Alan P. Kwan
Prof. Alan P. KWAN
Assistant Professor

2859 1049

KK 923

Academic & Professional Qualification
  • PhD, Cornell University
  • BA, Dartmouth College

Dr. Alan P. Kwan is an academic currently serving as an Assistant Professor of Finance at the University of Hong Kong. Dr. Kwan’s interest in finance was influenced by years working in the financial industry, including roles at a major global macro hedge fund and a quantitative trading firm specializing in energy markets.

His research focuses on two main themes: regulatory economics, and the economics of intangible capital. In regulatory economics, he aims to understand the implications of regulatory events and laws on financial market participants. His work on intangible capital aims to understand how a firm’s knowledge, technology, and information acquisition create value. To study these, he uses big data and machine learning techniques in collaboration with corporate partners with vast datasets.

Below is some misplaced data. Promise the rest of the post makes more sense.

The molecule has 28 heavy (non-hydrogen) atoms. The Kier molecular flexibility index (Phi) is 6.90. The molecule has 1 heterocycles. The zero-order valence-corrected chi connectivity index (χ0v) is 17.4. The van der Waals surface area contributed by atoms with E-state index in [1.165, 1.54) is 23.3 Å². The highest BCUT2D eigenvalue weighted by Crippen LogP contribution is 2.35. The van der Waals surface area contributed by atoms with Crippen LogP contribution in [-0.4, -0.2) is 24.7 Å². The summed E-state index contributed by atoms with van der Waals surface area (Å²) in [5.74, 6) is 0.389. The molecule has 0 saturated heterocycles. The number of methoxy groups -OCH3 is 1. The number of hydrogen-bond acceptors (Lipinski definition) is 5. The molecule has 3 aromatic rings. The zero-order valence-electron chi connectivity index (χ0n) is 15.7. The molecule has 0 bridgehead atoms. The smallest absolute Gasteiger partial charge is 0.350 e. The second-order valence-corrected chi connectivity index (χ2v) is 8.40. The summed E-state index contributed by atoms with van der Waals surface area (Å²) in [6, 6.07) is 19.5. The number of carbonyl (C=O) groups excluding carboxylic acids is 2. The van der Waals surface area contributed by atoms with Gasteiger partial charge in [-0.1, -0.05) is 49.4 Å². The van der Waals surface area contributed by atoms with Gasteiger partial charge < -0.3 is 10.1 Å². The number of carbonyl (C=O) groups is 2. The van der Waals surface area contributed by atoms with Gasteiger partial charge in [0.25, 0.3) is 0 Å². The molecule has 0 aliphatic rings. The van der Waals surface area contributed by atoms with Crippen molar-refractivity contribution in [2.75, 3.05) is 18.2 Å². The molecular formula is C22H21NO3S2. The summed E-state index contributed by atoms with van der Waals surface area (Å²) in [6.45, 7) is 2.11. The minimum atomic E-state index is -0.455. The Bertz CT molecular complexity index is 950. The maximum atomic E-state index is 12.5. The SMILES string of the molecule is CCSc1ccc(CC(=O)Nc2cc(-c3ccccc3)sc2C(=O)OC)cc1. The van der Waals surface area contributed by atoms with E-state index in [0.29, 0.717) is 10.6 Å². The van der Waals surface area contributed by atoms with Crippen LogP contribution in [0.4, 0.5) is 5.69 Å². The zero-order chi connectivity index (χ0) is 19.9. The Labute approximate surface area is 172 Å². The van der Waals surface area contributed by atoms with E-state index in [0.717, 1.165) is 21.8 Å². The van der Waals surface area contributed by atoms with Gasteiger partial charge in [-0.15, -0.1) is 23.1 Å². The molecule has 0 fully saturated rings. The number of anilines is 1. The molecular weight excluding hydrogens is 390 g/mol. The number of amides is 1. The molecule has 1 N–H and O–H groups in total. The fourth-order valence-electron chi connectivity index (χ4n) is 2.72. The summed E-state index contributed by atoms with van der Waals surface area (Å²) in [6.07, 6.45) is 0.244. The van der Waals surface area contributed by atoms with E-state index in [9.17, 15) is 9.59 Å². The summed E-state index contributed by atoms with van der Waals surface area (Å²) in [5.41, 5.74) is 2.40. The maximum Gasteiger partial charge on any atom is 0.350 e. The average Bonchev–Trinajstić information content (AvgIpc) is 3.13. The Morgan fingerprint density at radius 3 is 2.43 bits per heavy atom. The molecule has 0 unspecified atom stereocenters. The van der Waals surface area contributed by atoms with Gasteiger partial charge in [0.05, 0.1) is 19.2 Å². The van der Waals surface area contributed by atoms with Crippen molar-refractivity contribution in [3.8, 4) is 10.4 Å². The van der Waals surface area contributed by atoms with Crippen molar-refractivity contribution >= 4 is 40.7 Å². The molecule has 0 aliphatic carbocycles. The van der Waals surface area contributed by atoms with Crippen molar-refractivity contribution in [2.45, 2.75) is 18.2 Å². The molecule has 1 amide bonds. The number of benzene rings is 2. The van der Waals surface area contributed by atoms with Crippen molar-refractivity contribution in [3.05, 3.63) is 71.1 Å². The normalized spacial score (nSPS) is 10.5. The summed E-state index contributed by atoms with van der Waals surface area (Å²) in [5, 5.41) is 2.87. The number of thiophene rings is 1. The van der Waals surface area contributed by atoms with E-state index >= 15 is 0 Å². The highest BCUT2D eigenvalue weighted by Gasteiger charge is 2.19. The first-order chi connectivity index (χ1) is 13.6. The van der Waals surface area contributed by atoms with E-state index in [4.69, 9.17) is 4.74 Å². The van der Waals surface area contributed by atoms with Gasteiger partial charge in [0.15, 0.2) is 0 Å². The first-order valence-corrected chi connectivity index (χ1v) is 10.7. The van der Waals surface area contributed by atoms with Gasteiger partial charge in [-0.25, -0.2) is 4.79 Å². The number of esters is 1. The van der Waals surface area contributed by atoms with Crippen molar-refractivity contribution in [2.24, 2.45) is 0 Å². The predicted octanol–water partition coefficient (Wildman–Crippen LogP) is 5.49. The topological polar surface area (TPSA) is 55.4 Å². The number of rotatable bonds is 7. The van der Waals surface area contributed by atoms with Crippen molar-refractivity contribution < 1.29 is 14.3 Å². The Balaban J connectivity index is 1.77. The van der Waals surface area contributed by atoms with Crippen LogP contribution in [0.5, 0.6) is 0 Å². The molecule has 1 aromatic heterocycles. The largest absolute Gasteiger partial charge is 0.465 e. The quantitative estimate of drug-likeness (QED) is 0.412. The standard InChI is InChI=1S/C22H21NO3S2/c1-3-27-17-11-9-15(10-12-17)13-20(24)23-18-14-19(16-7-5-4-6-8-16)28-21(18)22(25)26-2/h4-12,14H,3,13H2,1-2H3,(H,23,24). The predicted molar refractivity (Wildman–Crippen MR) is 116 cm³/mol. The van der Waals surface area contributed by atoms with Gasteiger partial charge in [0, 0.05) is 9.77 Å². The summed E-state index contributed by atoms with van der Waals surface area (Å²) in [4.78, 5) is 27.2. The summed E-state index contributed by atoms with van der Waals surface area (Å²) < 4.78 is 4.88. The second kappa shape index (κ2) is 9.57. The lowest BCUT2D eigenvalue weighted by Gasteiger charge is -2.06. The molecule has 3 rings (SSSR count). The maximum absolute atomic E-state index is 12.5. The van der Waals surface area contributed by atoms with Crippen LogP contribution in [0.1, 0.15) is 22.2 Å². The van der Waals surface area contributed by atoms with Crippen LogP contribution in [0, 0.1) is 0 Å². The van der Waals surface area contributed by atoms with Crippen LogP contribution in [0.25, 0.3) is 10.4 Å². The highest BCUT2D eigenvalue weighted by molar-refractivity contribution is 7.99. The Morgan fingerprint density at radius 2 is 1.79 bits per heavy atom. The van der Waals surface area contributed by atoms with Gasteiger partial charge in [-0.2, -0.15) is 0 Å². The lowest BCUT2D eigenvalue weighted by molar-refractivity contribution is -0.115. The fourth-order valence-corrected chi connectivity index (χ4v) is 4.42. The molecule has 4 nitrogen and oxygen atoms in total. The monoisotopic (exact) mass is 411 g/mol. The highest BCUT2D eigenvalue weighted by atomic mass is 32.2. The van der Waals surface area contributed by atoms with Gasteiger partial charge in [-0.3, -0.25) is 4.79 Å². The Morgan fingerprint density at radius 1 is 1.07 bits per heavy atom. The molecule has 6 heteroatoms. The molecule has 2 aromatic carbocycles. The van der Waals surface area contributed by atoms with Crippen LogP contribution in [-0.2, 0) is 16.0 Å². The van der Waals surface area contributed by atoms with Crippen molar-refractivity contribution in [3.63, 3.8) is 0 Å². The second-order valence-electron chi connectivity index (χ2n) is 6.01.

He has published a variety of papers in outlets including American Economic Review, Management Science, Science Advances, and the Journal of Financial Quantitative Analysis. He has also presented his research at top selective conferences in his field, including the Western Finance Association, American Finance Association and National Bureau of Economic Research, winning several best prize awards.

Research Interest
  • Corporate finance
  • Innovation
  • Investments
  • Financial advice
Selected Publications
  • “Does Regulatory Jurisdiction Affect the Quality of Investment-Adviser Regulation?” with Ben Charoenwong and Tarik Umar, American Economic Review, 109(10), 2019, 3681-3712.
  • “Social Connections with COVID-19-affected Areas Increase Compliance with Mobility Restrictions” with Ben Charoenwong and Vesa Pursiainen, Science Advances, Nov 2020.